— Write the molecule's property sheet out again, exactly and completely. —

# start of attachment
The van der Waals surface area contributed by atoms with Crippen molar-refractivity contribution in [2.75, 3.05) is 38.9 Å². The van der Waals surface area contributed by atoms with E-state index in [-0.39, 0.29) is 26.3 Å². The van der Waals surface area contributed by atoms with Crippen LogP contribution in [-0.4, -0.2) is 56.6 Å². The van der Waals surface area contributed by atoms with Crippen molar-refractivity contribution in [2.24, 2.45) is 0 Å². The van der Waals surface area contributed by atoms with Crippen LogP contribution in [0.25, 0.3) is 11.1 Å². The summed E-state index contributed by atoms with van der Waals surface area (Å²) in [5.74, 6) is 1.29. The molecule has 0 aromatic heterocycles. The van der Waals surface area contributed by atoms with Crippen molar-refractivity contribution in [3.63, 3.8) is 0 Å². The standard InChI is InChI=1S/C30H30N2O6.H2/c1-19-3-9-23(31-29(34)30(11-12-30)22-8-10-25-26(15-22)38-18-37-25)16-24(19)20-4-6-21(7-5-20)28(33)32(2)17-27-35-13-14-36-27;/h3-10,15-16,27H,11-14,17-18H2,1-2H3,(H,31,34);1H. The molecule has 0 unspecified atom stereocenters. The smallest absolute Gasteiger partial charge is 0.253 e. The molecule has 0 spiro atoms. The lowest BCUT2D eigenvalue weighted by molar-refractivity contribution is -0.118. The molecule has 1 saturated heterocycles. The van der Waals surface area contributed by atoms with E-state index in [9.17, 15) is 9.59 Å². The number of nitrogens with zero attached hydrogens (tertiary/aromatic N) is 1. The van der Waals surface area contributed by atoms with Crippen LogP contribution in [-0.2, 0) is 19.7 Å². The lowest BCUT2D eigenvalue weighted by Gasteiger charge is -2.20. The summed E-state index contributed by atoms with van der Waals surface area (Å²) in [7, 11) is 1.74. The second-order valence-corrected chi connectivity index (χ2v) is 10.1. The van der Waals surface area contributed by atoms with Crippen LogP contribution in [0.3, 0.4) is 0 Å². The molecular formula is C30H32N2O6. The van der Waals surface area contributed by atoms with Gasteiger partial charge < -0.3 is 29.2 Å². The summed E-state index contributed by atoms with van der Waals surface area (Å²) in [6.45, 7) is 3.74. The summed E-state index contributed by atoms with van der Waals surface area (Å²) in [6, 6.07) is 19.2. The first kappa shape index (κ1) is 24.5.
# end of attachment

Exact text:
The van der Waals surface area contributed by atoms with Crippen molar-refractivity contribution in [2.75, 3.05) is 38.9 Å². The van der Waals surface area contributed by atoms with E-state index in [-0.39, 0.29) is 26.3 Å². The van der Waals surface area contributed by atoms with Crippen LogP contribution in [-0.4, -0.2) is 56.6 Å². The van der Waals surface area contributed by atoms with Crippen molar-refractivity contribution in [2.24, 2.45) is 0 Å². The van der Waals surface area contributed by atoms with Crippen LogP contribution in [0.25, 0.3) is 11.1 Å². The summed E-state index contributed by atoms with van der Waals surface area (Å²) in [5.74, 6) is 1.29. The molecule has 0 aromatic heterocycles. The van der Waals surface area contributed by atoms with Crippen molar-refractivity contribution in [3.63, 3.8) is 0 Å². The standard InChI is InChI=1S/C30H30N2O6.H2/c1-19-3-9-23(31-29(34)30(11-12-30)22-8-10-25-26(15-22)38-18-37-25)16-24(19)20-4-6-21(7-5-20)28(33)32(2)17-27-35-13-14-36-27;/h3-10,15-16,27H,11-14,17-18H2,1-2H3,(H,31,34);1H. The molecule has 0 unspecified atom stereocenters. The smallest absolute Gasteiger partial charge is 0.253 e. The molecule has 0 spiro atoms. The lowest BCUT2D eigenvalue weighted by molar-refractivity contribution is -0.118. The molecule has 1 saturated heterocycles. The van der Waals surface area contributed by atoms with E-state index in [9.17, 15) is 9.59 Å². The number of nitrogens with zero attached hydrogens (tertiary/aromatic N) is 1. The van der Waals surface area contributed by atoms with Crippen LogP contribution in [-0.2, 0) is 19.7 Å². The lowest BCUT2D eigenvalue weighted by Gasteiger charge is -2.20. The summed E-state index contributed by atoms with van der Waals surface area (Å²) in [7, 11) is 1.74. The second-order valence-corrected chi connectivity index (χ2v) is 10.1. The van der Waals surface area contributed by atoms with Crippen LogP contribution in [0.3, 0.4) is 0 Å². The molecular formula is C30H32N2O6. The van der Waals surface area contributed by atoms with Gasteiger partial charge < -0.3 is 29.2 Å². The summed E-state index contributed by atoms with van der Waals surface area (Å²) in [6.45, 7) is 3.74. The summed E-state index contributed by atoms with van der Waals surface area (Å²) in [6, 6.07) is 19.2. The first kappa shape index (κ1) is 24.5.